Calling All Angels...
Updated 2019 report on PPCM puzzle:
Epidemiology and outcomes of peripartum cardiomyopathy in the United States: findings from the Nationwide Inpatient Sample:
Global Left Ventricular Strain at Presentation Is Associated with Subsequent Recovery in Patients with Peripartum Cardiomyopathy:
NT- Pro BNP Test Educational Links
IPAC Research & Medical Centers A leading research study group in North America, IPAC Labs (Investigations of Pregnancy Associated Cardiomyopathy) is funded by the United States National Heart, Lung, and Blood Institute of the National Institution of Health (NIH); IPAC have recently documented improved possible recovery levels of PPCM to greater than 90 % of victims when diagnosis can be made in the early stages. IPAC Labs have been working tirelessly and is now expanding their study to an amazing 50 medical centers in the USA and Canada, up from the current 30 and is directed by Dr. Dennis M. McNamara, Cardiologist, at the University of Pittsburgh Medical Center. Again, we believe that no mother should die from PPCM and that every PPCM mother should be able to fully recover and experience their child. The goal is within our reach; we need your help.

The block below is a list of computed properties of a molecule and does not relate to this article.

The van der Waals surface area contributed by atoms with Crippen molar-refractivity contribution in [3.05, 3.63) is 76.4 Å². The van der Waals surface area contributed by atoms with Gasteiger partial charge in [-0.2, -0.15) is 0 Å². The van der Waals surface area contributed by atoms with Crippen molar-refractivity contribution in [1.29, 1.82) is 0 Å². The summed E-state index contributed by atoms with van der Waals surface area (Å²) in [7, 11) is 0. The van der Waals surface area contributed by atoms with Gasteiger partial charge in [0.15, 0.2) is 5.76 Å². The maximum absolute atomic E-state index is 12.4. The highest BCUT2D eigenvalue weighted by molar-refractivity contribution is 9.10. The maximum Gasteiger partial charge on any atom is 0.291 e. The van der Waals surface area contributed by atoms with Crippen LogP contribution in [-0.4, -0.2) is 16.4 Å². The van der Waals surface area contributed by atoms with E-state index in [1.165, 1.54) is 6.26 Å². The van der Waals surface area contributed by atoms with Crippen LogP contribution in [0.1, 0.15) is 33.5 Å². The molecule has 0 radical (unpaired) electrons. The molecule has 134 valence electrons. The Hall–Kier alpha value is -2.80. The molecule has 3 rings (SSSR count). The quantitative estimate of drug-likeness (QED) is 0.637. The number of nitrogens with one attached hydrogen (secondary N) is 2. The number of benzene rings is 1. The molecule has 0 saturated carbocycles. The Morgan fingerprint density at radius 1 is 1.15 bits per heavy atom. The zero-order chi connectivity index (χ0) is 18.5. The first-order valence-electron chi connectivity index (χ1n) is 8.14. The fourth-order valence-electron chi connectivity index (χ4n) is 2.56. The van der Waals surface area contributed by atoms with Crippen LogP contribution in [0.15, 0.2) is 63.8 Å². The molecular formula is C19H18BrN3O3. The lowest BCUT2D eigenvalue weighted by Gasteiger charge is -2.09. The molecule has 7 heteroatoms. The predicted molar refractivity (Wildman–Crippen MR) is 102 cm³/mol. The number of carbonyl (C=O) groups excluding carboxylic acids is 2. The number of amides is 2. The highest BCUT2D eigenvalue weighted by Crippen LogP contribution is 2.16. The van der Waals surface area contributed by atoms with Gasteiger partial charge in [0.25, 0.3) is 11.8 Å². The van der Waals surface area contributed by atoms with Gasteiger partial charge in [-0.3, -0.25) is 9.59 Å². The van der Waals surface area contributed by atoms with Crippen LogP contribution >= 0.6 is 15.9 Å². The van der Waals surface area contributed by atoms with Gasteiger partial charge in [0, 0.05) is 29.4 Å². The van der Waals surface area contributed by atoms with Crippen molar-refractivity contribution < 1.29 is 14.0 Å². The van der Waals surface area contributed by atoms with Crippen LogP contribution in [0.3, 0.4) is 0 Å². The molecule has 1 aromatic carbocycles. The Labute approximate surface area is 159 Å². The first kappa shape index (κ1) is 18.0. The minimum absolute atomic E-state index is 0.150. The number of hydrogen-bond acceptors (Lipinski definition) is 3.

We want to know what causes Peripartum Cardiomyopathy on a molecular level. IPAC case studies provide us with a leading-edge look into the underlying causes of PPCM and how to further prevent the disease. While the direct underlying cause is still unknown, there are ways to prevent full blown cardiac arrest and mortality if caught in time. We are learning more and more everyday; with your generosity, we can help further the knowledge of trusted health care professionals to hopefully one day put to rest Peripartum Cardiomyopathy, not another mother, daughter, wife, partner.